In exchange for my monthly historical column, eg: one on Gold Mining, I get free advertising and promotion for my books.

It's an easy and great way to build up my credits and credibility as well as increase sales and name recognition. I have also blogged about the State of Jefferson and those blogs have been connected to other blogs; however, this is one area where I have not been as consistent or persistent -- obviously an opportunity I still need to work on!

One recent result of all of this interconnectedness is that I've been interviewed for an PBS special coming up this Fall on the State of Jefferson, and I was called and interviewed on History Channel's "How the States Got their Shapes" in 2011. Both producers told me that they listened to my essays, as well as researched my books. And I was also contacted recently by a production company on doing an interview on Black Bart.

My credibility rating obviously jumped as a result of those links!

Moreover, these links have led to other engagements: I have now appeared at a regional conference as a guest speaker on the State of Jefferson and the history of the area and I've appeared at a local conference on Joaquin Miller, sponsored by a nearby museum as well (see program).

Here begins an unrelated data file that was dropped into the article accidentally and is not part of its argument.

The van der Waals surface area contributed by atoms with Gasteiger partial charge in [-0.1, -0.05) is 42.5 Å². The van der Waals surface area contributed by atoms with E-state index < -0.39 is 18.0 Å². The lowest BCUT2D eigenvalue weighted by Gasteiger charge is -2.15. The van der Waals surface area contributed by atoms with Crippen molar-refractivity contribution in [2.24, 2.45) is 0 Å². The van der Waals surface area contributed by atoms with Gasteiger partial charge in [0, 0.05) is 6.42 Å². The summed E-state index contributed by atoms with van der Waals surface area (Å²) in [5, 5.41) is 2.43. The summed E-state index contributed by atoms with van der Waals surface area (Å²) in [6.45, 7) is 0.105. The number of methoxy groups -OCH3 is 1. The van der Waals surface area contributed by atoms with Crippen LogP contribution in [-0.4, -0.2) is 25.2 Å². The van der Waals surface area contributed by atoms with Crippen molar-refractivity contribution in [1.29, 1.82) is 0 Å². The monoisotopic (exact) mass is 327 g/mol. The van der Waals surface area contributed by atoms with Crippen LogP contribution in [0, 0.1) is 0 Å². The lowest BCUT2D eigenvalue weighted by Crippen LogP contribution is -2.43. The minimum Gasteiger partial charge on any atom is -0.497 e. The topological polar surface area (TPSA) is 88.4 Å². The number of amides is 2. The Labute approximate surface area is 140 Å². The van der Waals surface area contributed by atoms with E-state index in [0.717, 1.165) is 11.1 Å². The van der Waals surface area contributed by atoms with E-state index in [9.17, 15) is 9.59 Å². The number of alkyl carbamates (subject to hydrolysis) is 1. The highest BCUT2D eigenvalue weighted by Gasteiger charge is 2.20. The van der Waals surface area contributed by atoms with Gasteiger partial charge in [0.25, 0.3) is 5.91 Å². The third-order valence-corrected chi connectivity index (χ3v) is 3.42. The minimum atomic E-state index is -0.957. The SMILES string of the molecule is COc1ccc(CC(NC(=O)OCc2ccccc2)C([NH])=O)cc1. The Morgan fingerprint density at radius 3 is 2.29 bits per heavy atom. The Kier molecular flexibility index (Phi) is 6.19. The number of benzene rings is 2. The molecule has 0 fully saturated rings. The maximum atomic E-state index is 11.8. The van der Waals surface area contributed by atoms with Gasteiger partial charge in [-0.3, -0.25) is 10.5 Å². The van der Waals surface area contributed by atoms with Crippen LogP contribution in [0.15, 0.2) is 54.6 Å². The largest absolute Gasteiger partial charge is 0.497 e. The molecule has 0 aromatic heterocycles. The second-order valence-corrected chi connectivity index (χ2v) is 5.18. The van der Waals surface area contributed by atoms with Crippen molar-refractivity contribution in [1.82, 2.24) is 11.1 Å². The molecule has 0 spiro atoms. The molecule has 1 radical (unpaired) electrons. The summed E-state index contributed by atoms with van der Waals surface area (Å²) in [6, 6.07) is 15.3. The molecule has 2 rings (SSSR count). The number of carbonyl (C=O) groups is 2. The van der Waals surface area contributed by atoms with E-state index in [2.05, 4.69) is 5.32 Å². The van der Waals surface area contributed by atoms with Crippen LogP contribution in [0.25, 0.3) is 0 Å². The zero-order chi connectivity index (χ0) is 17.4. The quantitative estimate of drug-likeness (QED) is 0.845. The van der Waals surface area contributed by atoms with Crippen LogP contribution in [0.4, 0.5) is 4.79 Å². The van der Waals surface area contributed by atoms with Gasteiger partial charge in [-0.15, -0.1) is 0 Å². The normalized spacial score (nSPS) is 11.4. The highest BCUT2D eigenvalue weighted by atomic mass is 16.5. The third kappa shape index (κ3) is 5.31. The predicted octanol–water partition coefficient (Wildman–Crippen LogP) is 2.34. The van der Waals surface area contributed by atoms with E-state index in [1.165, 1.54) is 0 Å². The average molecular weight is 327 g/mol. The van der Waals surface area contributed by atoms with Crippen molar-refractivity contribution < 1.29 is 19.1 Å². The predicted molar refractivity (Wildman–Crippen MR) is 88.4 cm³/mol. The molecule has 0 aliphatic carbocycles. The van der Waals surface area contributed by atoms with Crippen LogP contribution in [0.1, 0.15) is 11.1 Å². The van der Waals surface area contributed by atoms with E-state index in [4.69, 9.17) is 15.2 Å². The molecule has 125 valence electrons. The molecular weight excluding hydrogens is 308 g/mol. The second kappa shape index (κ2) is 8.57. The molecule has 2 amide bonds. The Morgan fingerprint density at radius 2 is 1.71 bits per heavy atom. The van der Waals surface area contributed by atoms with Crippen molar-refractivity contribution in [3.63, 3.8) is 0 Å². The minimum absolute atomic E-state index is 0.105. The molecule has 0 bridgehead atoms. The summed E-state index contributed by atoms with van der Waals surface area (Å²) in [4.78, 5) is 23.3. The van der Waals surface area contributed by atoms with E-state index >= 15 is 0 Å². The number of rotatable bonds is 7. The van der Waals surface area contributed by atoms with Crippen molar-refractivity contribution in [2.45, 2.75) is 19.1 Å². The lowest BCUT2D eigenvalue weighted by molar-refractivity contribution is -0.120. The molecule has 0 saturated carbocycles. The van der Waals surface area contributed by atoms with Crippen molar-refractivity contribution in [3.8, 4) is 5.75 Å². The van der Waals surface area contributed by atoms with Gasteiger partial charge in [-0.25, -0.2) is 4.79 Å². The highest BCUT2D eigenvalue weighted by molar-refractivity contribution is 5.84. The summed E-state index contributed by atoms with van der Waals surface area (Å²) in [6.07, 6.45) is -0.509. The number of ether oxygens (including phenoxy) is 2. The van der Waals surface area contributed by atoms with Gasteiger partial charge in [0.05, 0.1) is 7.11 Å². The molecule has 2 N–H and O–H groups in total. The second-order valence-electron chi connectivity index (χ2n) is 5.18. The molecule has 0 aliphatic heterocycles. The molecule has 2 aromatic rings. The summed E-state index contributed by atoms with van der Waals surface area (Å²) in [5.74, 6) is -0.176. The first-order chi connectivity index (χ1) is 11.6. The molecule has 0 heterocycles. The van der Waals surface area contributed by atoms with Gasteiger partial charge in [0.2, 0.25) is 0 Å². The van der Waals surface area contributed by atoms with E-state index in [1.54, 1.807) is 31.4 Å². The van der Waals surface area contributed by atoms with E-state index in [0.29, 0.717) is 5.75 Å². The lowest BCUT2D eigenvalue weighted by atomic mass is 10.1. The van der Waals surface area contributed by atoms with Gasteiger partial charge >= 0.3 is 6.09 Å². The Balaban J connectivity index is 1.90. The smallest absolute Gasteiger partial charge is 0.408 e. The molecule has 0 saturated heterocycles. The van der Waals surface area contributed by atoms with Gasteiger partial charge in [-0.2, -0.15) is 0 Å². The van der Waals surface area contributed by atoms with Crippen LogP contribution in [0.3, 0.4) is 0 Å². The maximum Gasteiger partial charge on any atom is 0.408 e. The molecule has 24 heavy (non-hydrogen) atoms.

Those engagements got me a nice write up and inclusion in a number of publications/blogs/reviews. In addition, I have been asked to speak at a least a dozen community and/or group meetings on the various subjects kindled by both my JPR writings and my State of Jefferson books.

Bottom line: Don't underestimate the power of connecting "forces" or interlocking and related opportunities. Many of the engagements that have flowed from these connections were not ones I pitched or pursued, but they grew out of the combination of writing and writing-related "jobs" I've taken on. Again, some (most) have not been paying "gigs" but they have LED to paying gigs!

3. DON'T OVERLOOK OPPORTUNITIES BECAUSE THEY ARE NOT "PAYING" GIGS: As stated above, two of my writing "jobs" are not paying jobs, but they have led to so many other paying jobs and offer incredible name recognition and promotional opportunities -- as well as to speaking and television opportunities -- that I do not view these as "Gimme" writing jobs. I see them as workable and awesome trades. I get what I'd otherwise have to pay for and I get it in a far bigger way than I might have been able to afford -- at least on the regional scene. For me, however, this regional scene spans portions of two states and about 20 counties in those states.....and the stretch actually goes beyond that.

Bottom line: Don't be so arrogant as to assume that everything you write must garner cash... sometimes garnering credits or promotion is worth far more than a paycheck.